Brickbats: February 2021

News of politicians, police, and bureaucrats behaving badly from around the world


Chicago Mayor Lori Lightfoot campaigned on a promise to reduce the city's dependence on fines and fees to balance its budget, noting that fines and fees fall disproportionately on the poor and minorities. Now that Lightfoot is facing the possibility of a more than $1 billion deficit in 2021, her budget proposal calls for $35 tickets for anyone the city's speed cameras detect driving as little as 6 mph over the limit.

When Geauga County, Ohio, Juvenile Court Judge Timothy J. Grendell ordered two teenage boys to resume visitation with their estranged father, they refused. So Grendell had them locked up in a juvenile detention center for the weekend instead.

 Oklahoma County, Oklahoma, District Attorney David Prater has charged two former detention officers and their supervisor with cruelty to a prisoner and conspiracy. Prater says the three forced inmates to listen to the children's song "Baby Shark" for extended periods of time.

Qatari officials took all the women off a flight scheduled to leave for Australia in October and strip-searched them. An infant had been found in a restroom at the airport terminal, and officials were reportedly examining the women for signs that one of them had recently given birth.

Four police officers in Milan, Italy, stopped a couple and issued them a 400 euro ($486) fine for kissing in public, a violation of the nation's mandatory mask rule. The couple protested that they are engaged and have been romantically involved for two years, but police would not budge.

In October, the Gloucestershire Constabulary in England said it would begin patrolling routes out of Wales looking for Welsh drivers who appear to be taking long trips. Cops will stop such drivers and order them to turn around; if they don't, police will report them to their Welsh counterparts for possibly violating a ban on nonessential travel.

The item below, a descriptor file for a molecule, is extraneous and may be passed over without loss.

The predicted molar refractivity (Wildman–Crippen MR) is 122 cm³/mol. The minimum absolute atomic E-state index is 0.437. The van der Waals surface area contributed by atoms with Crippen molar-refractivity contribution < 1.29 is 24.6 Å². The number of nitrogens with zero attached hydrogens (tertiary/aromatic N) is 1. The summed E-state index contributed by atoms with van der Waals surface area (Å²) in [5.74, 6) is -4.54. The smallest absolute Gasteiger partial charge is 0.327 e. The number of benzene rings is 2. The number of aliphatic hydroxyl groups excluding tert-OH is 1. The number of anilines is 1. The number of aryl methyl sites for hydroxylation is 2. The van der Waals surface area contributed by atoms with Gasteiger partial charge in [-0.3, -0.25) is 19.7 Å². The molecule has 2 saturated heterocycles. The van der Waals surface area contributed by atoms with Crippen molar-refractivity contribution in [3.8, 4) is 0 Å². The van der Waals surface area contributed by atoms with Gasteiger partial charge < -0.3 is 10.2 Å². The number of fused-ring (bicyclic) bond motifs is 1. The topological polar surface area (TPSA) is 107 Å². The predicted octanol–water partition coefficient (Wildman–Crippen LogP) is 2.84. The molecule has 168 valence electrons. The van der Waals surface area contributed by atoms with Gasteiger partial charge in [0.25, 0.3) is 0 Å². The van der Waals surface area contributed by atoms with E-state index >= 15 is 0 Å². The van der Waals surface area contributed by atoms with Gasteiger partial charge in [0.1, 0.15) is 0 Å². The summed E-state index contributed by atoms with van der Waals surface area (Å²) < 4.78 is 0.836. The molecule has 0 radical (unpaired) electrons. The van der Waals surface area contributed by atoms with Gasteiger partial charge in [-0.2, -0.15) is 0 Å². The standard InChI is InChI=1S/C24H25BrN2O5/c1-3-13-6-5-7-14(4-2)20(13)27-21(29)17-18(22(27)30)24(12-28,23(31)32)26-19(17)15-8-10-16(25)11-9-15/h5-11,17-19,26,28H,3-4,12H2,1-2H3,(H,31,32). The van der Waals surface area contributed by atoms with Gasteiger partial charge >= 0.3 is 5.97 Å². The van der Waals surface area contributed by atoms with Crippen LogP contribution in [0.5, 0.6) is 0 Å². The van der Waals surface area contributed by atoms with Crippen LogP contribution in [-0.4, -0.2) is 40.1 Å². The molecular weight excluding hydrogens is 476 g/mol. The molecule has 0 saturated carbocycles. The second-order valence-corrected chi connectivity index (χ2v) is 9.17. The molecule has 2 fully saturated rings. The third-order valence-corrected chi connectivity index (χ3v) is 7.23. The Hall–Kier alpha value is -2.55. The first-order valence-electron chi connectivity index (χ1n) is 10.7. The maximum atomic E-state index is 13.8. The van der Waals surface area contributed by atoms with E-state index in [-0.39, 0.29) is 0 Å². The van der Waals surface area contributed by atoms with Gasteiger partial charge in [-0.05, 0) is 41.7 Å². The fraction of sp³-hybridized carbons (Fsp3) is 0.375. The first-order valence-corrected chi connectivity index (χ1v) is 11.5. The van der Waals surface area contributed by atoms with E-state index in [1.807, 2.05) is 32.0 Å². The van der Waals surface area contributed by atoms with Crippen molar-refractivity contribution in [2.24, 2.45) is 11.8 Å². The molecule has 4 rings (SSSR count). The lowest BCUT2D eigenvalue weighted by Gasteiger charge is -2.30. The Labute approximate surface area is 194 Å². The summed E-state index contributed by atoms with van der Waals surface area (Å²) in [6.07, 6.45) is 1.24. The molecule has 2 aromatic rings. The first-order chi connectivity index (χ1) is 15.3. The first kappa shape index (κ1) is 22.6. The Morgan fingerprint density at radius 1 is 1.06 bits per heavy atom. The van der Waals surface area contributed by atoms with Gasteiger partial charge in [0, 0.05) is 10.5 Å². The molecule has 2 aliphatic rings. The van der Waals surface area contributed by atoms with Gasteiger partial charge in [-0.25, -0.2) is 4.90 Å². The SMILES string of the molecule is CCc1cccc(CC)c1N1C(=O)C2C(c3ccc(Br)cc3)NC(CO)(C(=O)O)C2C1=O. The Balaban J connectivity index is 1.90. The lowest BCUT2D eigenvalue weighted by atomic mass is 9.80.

The Château des ducs de Bretagne museum in France has postponed an exhibit on Genghis Khan and the Mongol Empire. It was being put together with the help of a museum in Hohhot, China. But the Chinese Bureau of Cultural Heritage demanded control over the exhibit and ordered that certain words and phrases, including Genghis Khanempire, and Mongol, be removed.

In the runup to the November election, a federal judge ordered that Tyler Maxwell, 18, be allowed to keep parking his truck at Florida's Spruce Creek High School. The principal had rescinded Maxwell's parking pass after he refused to remove a pro-Trump display, including a large elephant statue, from the truck.

When Dade City, Florida, police found Gwen Donahue, a 74-year-old dementia patient who had wandered away from her nursing home, they ran her name through their database and found that she had a warrant from nearly a decade ago. Rather than return her to her nursing home, they arrested her. Donahue's daughter says the warrant was for driving under the influence and that her mother completed her sentence, except for a two-hour online course. It took the family nearly a week to get a judge to sign a release order to get her out of jail.